tawny


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tawny

, tawney
a. a light brown to brownish-orange colour
b. (as adjective): tawny port
References in classic literature ?
At the same instant the ape-man dropped from an overhanging limb full upon the lion's back and as he alighted he plunged his knife into the tawny side behind the left shoulder, tangled the fingers of his right hand in the long mane, buried his teeth in Numa's neck and wound his powerful legs about the beast's torso.
Under the tawny skin was a white, white flesh, faintly veined with red; and, besides their own proper apple taste, they had a certain wild, delightful tang no orchard-grown apple ever possessed.
They were Spaniards of their age, in whom were tremulous all the mighty exploits of a great nation: their fancies were rich with the glories of America and the green islands of the Caribbean Sea; in their veins was the power that had come from age-long battling with the Moor; they were proud, for they were masters of the world; and they felt in themselves the wide distances, the tawny wastes, the snow-capped mountains of Castile, the sunshine and the blue sky, and the flowering plains of Andalusia.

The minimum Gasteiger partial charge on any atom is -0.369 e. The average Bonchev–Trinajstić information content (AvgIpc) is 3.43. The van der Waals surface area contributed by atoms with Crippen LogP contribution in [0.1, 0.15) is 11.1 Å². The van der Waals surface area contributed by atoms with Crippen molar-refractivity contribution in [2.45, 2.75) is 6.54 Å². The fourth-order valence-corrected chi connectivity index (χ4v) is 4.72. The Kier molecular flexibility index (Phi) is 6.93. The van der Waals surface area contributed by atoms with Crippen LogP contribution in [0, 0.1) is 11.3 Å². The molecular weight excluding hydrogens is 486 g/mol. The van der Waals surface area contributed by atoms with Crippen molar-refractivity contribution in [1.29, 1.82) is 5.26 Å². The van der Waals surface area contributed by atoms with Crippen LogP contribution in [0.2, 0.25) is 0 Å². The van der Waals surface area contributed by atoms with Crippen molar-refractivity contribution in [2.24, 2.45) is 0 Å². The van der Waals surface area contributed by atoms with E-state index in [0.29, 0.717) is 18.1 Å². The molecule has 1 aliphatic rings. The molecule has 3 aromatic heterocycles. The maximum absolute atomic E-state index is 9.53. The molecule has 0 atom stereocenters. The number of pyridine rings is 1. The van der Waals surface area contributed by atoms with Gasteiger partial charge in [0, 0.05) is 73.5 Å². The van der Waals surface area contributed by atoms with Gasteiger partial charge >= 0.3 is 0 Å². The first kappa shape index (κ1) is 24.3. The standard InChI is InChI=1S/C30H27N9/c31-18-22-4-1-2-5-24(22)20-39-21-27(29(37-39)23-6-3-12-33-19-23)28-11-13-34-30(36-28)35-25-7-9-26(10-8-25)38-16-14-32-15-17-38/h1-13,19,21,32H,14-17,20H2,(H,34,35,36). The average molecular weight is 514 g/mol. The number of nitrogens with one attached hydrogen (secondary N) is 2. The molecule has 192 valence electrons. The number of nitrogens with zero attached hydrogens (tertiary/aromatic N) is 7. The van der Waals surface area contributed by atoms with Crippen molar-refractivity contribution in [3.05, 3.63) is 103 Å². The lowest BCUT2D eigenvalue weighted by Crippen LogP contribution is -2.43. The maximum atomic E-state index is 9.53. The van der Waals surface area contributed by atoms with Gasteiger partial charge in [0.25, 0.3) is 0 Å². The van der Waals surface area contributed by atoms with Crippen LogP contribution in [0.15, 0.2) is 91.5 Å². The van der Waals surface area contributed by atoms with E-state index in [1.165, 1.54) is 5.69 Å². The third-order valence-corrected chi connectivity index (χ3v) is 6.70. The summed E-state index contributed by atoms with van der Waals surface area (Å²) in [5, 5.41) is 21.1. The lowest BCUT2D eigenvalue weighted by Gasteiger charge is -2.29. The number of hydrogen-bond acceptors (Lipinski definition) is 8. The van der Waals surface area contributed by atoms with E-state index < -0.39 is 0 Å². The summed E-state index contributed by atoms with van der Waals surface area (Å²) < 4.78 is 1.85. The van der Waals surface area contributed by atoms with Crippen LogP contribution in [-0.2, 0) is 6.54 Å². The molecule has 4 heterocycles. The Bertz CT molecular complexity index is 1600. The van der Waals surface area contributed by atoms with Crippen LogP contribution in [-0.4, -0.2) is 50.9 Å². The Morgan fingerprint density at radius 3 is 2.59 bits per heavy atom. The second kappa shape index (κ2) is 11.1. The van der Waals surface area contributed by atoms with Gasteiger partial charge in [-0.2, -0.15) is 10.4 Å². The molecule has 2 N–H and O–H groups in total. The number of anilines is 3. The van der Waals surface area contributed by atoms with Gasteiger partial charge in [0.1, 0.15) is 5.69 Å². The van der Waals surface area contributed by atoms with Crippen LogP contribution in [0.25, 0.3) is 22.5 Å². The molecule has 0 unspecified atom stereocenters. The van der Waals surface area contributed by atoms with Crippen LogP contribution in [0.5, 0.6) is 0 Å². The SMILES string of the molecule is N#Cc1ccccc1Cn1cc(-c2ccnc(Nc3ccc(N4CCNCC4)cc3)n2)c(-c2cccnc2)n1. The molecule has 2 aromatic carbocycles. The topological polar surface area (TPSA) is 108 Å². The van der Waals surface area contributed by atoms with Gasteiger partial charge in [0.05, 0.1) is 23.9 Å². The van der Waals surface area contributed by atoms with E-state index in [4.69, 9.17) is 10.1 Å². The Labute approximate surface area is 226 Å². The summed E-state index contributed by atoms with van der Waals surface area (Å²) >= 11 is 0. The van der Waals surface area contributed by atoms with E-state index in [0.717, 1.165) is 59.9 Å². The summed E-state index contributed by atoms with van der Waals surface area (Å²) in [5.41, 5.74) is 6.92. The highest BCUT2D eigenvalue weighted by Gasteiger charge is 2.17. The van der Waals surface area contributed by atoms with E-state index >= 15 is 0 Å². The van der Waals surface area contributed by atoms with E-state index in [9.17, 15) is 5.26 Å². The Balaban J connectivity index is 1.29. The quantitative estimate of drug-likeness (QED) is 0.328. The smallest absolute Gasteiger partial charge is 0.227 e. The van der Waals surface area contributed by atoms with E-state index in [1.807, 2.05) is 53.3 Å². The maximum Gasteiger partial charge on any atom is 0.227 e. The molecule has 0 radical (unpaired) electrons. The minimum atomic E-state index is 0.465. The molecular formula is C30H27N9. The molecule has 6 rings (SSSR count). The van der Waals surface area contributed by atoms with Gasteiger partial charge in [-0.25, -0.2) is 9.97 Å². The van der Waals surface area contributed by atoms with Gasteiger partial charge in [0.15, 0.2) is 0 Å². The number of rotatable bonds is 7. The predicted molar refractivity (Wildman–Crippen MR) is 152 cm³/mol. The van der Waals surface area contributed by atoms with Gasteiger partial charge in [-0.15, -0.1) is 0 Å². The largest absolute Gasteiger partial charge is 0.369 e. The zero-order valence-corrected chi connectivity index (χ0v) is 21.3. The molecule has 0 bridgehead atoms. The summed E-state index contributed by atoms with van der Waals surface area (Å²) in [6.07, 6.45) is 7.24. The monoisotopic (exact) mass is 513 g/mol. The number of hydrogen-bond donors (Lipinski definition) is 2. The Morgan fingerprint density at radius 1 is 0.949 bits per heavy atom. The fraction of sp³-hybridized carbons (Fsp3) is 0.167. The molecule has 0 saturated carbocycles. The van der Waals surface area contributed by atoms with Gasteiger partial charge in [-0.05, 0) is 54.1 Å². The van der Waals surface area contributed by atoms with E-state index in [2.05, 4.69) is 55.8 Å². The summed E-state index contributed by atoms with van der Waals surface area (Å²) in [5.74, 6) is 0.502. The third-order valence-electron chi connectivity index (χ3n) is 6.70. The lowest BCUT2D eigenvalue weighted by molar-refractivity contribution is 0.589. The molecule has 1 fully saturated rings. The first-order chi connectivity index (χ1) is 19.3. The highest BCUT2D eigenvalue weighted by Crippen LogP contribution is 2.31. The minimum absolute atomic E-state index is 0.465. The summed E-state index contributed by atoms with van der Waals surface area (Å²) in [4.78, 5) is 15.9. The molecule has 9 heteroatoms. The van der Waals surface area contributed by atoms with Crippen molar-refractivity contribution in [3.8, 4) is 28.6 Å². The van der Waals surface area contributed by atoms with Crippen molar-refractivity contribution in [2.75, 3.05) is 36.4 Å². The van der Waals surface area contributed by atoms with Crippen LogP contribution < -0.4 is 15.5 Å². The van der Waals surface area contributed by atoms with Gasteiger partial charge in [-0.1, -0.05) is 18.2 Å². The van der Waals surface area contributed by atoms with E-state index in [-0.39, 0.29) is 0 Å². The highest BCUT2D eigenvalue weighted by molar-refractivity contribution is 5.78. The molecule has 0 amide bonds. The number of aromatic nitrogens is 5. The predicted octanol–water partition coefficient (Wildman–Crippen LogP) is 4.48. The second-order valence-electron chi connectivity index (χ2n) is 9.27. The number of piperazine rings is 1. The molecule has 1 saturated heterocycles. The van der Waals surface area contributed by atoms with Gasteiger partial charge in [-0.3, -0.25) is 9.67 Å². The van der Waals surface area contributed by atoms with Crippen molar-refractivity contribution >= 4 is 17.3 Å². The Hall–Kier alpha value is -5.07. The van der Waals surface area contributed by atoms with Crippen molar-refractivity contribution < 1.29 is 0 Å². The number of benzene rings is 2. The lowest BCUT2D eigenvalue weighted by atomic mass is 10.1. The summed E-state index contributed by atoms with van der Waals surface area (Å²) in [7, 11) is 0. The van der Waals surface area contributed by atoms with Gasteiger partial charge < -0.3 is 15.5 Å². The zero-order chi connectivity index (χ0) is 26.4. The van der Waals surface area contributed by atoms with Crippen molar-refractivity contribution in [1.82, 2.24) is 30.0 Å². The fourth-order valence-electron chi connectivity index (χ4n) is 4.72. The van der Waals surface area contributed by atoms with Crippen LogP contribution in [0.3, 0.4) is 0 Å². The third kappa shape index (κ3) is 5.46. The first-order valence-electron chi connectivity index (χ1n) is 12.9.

Their manes were just a trifle darker than an ordinary black-maned lion but the tawny shade on the balance of their coats predominated.
A giant arm encircled the tawny throat, and a long blade sank once, true as a die, into the fierce heart.
On one side of me was the tawny sea, changing under certain conditions of the weather to a dull pearl-gray.
The tip of his tawny tail moved in spasmodic little jerks; his lower jaw hung low, exposing a red tongue and yellow fangs.
The instant that he dodged beneath Sheeta's blow, he leaped to the beast's rear and then full upon the tawny back, burying his teeth in Sheeta's neck and the fingers of one hand in the fur at the throat, and with the other hand he drove his blade into Sheeta's side.
Directly in front of him and Ned, and not more than a hundred yards away, was a great tawny and spotted jaguar--the "tigre" or tiger of Central America.
To look at the tawny brawn of his lithe snaky limbs, you would almost have credited the superstitions of some of the earlier Puritans, and half believed this wild Indian to be a son of the Prince of the Powers of the Air.
Their tawny features, now all begrimed with smoke and sweat, their matted beards, and the contrasting barbaric brilliancy of their teeth, all these were strangely revealed in the capricious emblazonings of the works.
To wrap things up are some wonderful fortified wines in the shape of Kopke's tawny ports.